A death-defying climb later and we were in the Pavillion Tavern, home of Andy's beating heart, and we sat at the sticky tables, sipping at Snakebites and Black, and listening to Indie Rock Music. By now, it was just me, Tom, Rosanne and Daniel, or Papa, Toto, Elbow and Tay-tay, as the residents of Maison Homesweet Flat no. 4 have been dubbed.

And dubbed we were, as we muttered in Spanish. Elbow and Toto are both speeding towards the finale of Catch-22 at the moment. I was well chuffed when that friend of Tommy Withie told me that I reminded her of Yossarian. How cool is that!

I have the most travelled copy of Catch-22. It has been to Japan and back three times, to Spain, to Sheffield, to St. Albans, and currently lives in Brighton. So that's at least two countries that I've never been to. Good going, Catch-22.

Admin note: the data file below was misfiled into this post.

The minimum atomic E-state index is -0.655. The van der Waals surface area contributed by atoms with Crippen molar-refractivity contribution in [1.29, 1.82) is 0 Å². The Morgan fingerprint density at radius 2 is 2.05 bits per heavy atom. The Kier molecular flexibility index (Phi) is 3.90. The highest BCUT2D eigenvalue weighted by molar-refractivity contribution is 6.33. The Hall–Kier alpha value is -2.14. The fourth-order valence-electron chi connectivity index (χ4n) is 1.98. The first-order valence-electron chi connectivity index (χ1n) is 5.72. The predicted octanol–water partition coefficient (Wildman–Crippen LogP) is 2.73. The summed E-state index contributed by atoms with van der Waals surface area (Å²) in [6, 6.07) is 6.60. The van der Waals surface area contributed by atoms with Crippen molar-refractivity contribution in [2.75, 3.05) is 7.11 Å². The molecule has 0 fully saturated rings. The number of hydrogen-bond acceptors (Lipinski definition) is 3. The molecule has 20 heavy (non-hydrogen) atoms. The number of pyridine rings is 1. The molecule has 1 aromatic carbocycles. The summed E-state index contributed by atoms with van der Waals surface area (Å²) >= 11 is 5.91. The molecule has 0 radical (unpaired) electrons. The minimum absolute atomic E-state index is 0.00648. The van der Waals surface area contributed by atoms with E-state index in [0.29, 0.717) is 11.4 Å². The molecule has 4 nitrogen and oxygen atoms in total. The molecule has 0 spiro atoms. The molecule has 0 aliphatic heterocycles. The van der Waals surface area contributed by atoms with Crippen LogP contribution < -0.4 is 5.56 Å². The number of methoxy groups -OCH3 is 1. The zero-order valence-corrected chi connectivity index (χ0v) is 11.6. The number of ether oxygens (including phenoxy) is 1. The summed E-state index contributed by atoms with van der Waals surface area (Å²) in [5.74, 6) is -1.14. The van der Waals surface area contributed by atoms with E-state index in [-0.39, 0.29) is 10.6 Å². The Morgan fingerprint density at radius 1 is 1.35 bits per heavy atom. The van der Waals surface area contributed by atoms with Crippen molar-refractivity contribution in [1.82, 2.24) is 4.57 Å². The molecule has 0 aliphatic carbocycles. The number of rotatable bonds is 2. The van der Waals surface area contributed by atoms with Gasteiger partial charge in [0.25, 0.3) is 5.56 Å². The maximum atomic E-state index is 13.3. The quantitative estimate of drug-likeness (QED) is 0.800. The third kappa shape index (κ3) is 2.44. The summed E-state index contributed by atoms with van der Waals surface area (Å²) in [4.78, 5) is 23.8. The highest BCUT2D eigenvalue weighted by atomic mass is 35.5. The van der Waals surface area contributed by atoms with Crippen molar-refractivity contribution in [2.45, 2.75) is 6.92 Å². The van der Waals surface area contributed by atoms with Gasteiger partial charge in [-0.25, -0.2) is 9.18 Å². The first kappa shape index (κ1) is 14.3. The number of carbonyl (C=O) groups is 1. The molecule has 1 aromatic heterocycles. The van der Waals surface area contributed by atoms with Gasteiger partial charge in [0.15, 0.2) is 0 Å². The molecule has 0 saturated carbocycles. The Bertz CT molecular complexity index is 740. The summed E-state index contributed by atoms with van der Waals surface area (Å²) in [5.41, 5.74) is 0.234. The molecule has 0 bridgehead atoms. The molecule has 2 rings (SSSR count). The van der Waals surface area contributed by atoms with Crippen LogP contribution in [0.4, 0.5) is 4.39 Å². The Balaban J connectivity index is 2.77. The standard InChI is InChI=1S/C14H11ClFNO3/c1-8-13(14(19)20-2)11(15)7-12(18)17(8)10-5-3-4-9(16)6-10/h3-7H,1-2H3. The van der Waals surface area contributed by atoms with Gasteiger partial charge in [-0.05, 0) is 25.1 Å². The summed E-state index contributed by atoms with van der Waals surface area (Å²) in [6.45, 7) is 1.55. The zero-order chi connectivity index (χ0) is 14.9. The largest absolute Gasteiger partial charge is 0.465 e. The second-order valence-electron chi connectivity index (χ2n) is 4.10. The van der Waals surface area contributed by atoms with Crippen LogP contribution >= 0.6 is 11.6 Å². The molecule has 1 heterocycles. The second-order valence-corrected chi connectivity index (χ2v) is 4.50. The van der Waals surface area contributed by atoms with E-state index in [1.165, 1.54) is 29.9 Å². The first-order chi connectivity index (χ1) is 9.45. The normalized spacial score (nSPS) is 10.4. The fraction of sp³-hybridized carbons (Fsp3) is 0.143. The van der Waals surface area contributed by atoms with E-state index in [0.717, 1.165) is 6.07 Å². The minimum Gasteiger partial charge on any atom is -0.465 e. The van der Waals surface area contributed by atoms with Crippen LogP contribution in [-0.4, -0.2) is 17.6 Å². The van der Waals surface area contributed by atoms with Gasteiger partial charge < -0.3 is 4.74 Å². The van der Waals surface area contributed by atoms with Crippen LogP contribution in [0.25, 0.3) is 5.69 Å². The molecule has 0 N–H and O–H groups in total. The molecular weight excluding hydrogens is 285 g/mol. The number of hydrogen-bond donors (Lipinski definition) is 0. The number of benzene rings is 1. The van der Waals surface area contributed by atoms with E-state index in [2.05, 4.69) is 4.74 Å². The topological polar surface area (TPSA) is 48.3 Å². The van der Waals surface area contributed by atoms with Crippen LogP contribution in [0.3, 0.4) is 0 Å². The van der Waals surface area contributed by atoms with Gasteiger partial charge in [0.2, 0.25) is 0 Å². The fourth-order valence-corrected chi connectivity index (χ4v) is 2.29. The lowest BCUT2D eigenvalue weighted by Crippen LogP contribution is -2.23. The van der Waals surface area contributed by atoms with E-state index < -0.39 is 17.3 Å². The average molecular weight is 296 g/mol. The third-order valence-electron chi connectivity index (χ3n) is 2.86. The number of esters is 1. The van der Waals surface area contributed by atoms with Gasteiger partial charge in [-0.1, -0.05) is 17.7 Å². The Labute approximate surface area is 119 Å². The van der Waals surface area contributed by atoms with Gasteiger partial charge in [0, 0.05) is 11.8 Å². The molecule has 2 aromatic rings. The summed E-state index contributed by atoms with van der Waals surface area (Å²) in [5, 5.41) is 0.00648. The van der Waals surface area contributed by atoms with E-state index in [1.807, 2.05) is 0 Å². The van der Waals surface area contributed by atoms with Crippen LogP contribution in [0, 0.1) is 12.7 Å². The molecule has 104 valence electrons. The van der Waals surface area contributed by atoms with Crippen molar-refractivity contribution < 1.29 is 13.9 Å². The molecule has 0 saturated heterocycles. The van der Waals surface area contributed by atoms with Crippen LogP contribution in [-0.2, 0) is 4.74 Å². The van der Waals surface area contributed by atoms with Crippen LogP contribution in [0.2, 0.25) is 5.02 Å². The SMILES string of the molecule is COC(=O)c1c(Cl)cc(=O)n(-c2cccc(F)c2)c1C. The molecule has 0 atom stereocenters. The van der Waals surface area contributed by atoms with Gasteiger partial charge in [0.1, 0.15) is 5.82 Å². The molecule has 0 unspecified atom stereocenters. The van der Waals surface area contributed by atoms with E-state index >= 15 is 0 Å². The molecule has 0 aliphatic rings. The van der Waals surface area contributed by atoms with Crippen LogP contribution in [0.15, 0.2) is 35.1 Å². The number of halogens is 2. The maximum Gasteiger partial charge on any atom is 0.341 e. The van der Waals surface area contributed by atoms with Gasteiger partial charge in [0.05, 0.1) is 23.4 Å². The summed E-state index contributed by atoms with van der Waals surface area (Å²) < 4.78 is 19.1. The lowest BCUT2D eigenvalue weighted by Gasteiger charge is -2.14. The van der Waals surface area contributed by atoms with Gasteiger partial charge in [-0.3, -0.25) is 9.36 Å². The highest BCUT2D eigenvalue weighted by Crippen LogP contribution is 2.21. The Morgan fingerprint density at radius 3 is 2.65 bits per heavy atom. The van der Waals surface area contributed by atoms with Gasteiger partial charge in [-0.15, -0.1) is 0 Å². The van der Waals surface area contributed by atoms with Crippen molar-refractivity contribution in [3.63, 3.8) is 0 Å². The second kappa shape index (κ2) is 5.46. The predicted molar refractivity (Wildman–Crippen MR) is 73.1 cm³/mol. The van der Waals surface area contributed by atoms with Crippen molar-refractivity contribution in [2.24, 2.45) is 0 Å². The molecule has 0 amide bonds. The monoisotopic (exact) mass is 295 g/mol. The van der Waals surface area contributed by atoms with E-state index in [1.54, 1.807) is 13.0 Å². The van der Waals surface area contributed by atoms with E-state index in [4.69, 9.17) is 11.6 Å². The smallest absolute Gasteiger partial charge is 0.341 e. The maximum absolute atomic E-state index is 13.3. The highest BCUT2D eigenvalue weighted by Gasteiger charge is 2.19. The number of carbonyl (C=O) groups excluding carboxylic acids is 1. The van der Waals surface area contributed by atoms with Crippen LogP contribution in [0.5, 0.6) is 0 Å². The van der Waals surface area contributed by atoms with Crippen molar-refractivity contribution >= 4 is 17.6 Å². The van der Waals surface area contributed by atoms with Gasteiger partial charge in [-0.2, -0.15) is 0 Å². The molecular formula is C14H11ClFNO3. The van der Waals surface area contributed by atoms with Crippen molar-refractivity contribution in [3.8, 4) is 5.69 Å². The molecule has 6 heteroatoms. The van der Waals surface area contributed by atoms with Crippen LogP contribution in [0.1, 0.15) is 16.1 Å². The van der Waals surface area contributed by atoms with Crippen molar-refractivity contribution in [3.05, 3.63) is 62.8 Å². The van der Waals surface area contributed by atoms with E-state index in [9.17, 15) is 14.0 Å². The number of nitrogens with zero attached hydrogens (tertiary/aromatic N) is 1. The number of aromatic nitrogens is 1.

Saturday, October 15, 2005

that night on the boat

and the next morning my arms were covered in writing

"JUDAS is watching". My god. How funny. It was only the other day that the fateful night on the boat came up in conversation, as part of explaining my fear of Harpenden, or rather ending up there. Driving along the big long road past the roman theatre and batchwood hall listening to stumbeline and going out for icecreams. I've still got the plastic spoon somewhere.

Friday, October 14, 2005

You see he does not believe I am sick

Hopefully I'm going to be in Latest 7 magazine as a "Guest Poet". This is well exciting. However it's quite a hip-hop slot, so this means I'm going to have to find something that's pretty rap-esque (Rhythmically Applied Poetry, anyone?) without it looking terrible written down, as poetry written for performance often does. Bizarrely this all comes as some kind of coda to the 'Sex Drugs and Poetry' business previously documented here. Secondly, I need a picture of myself. Yes, there's going to be a picture of me in Latest 7 magazine! This is actually and literally the pinnacle of fame.

The other day, accompanied by classical music, I chef for the masses. Mayonnaise flies through the air.